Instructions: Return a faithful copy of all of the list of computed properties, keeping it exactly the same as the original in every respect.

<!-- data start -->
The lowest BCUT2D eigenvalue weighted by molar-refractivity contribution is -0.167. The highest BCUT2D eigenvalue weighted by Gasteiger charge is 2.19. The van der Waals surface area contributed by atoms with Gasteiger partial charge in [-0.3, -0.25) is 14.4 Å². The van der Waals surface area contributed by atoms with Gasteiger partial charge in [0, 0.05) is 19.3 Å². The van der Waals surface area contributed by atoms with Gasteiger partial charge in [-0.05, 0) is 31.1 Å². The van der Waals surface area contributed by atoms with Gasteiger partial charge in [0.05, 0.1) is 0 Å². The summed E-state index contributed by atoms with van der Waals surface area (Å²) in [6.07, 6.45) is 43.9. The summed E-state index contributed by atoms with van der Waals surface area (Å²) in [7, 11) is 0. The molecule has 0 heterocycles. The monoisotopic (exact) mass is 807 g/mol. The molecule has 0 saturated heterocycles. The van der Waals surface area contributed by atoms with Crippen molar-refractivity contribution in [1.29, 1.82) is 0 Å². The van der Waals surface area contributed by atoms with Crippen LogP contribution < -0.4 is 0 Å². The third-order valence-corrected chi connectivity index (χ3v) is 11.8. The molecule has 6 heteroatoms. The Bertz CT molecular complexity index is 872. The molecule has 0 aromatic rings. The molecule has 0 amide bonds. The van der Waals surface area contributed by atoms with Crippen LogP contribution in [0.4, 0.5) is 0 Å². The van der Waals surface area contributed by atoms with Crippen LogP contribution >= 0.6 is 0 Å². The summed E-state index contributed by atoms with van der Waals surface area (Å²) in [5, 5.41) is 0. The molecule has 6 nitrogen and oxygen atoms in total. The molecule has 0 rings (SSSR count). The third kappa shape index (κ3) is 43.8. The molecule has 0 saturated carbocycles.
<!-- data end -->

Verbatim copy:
The lowest BCUT2D eigenvalue weighted by molar-refractivity contribution is -0.167. The highest BCUT2D eigenvalue weighted by Gasteiger charge is 2.19. The van der Waals surface area contributed by atoms with Gasteiger partial charge in [-0.3, -0.25) is 14.4 Å². The van der Waals surface area contributed by atoms with Gasteiger partial charge in [0, 0.05) is 19.3 Å². The van der Waals surface area contributed by atoms with Gasteiger partial charge in [-0.05, 0) is 31.1 Å². The van der Waals surface area contributed by atoms with Gasteiger partial charge in [0.05, 0.1) is 0 Å². The summed E-state index contributed by atoms with van der Waals surface area (Å²) in [6.07, 6.45) is 43.9. The summed E-state index contributed by atoms with van der Waals surface area (Å²) in [7, 11) is 0. The molecule has 0 heterocycles. The monoisotopic (exact) mass is 807 g/mol. The molecule has 0 saturated heterocycles. The van der Waals surface area contributed by atoms with Crippen molar-refractivity contribution in [1.29, 1.82) is 0 Å². The van der Waals surface area contributed by atoms with Crippen LogP contribution < -0.4 is 0 Å². The third-order valence-corrected chi connectivity index (χ3v) is 11.8. The molecule has 6 heteroatoms. The Bertz CT molecular complexity index is 872. The molecule has 0 aromatic rings. The molecule has 0 amide bonds. The van der Waals surface area contributed by atoms with Crippen LogP contribution in [0.4, 0.5) is 0 Å². The van der Waals surface area contributed by atoms with Crippen LogP contribution >= 0.6 is 0 Å². The summed E-state index contributed by atoms with van der Waals surface area (Å²) in [5, 5.41) is 0. The molecule has 6 nitrogen and oxygen atoms in total. The molecule has 0 rings (SSSR count). The third kappa shape index (κ3) is 43.8. The molecule has 0 saturated carbocycles.